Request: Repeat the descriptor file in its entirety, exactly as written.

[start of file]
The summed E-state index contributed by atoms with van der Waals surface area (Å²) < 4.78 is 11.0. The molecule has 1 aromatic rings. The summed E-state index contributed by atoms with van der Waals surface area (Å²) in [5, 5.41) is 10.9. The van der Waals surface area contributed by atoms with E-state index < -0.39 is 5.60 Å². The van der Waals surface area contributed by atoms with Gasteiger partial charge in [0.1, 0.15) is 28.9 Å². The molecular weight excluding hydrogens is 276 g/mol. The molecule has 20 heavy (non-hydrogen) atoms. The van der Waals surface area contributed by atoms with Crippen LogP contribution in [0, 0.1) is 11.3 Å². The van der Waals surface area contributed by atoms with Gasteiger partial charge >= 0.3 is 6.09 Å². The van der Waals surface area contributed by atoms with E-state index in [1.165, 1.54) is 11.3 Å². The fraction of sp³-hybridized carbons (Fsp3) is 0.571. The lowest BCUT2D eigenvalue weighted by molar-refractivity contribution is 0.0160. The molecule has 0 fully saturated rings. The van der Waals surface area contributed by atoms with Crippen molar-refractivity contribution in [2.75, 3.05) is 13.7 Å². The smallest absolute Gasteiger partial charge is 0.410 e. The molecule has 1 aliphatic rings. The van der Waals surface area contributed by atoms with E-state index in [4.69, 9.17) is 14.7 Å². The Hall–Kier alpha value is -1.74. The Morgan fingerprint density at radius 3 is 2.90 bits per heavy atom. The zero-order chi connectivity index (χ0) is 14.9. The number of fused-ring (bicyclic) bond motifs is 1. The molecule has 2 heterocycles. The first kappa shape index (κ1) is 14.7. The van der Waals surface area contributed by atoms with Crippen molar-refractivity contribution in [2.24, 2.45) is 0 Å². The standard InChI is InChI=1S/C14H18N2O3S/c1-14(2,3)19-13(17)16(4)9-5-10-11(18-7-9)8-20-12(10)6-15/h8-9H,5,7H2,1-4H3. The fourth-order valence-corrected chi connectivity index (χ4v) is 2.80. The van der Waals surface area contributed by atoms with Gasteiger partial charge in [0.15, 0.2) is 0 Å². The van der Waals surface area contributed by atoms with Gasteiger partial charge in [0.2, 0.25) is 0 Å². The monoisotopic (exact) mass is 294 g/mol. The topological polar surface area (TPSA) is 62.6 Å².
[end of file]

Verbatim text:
The summed E-state index contributed by atoms with van der Waals surface area (Å²) < 4.78 is 11.0. The molecule has 1 aromatic rings. The summed E-state index contributed by atoms with van der Waals surface area (Å²) in [5, 5.41) is 10.9. The van der Waals surface area contributed by atoms with E-state index < -0.39 is 5.60 Å². The van der Waals surface area contributed by atoms with Gasteiger partial charge in [0.1, 0.15) is 28.9 Å². The molecular weight excluding hydrogens is 276 g/mol. The molecule has 20 heavy (non-hydrogen) atoms. The van der Waals surface area contributed by atoms with Crippen LogP contribution in [0, 0.1) is 11.3 Å². The van der Waals surface area contributed by atoms with Gasteiger partial charge >= 0.3 is 6.09 Å². The van der Waals surface area contributed by atoms with E-state index in [1.165, 1.54) is 11.3 Å². The fraction of sp³-hybridized carbons (Fsp3) is 0.571. The lowest BCUT2D eigenvalue weighted by molar-refractivity contribution is 0.0160. The molecule has 0 fully saturated rings. The van der Waals surface area contributed by atoms with Crippen molar-refractivity contribution in [2.75, 3.05) is 13.7 Å². The smallest absolute Gasteiger partial charge is 0.410 e. The molecule has 1 aliphatic rings. The van der Waals surface area contributed by atoms with E-state index in [4.69, 9.17) is 14.7 Å². The Hall–Kier alpha value is -1.74. The Morgan fingerprint density at radius 3 is 2.90 bits per heavy atom. The zero-order chi connectivity index (χ0) is 14.9. The number of fused-ring (bicyclic) bond motifs is 1. The molecule has 2 heterocycles. The first kappa shape index (κ1) is 14.7. The van der Waals surface area contributed by atoms with Crippen molar-refractivity contribution in [2.24, 2.45) is 0 Å². The standard InChI is InChI=1S/C14H18N2O3S/c1-14(2,3)19-13(17)16(4)9-5-10-11(18-7-9)8-20-12(10)6-15/h8-9H,5,7H2,1-4H3. The fourth-order valence-corrected chi connectivity index (χ4v) is 2.80. The van der Waals surface area contributed by atoms with Gasteiger partial charge in [0.15, 0.2) is 0 Å². The van der Waals surface area contributed by atoms with Gasteiger partial charge in [0.2, 0.25) is 0 Å². The monoisotopic (exact) mass is 294 g/mol. The topological polar surface area (TPSA) is 62.6 Å².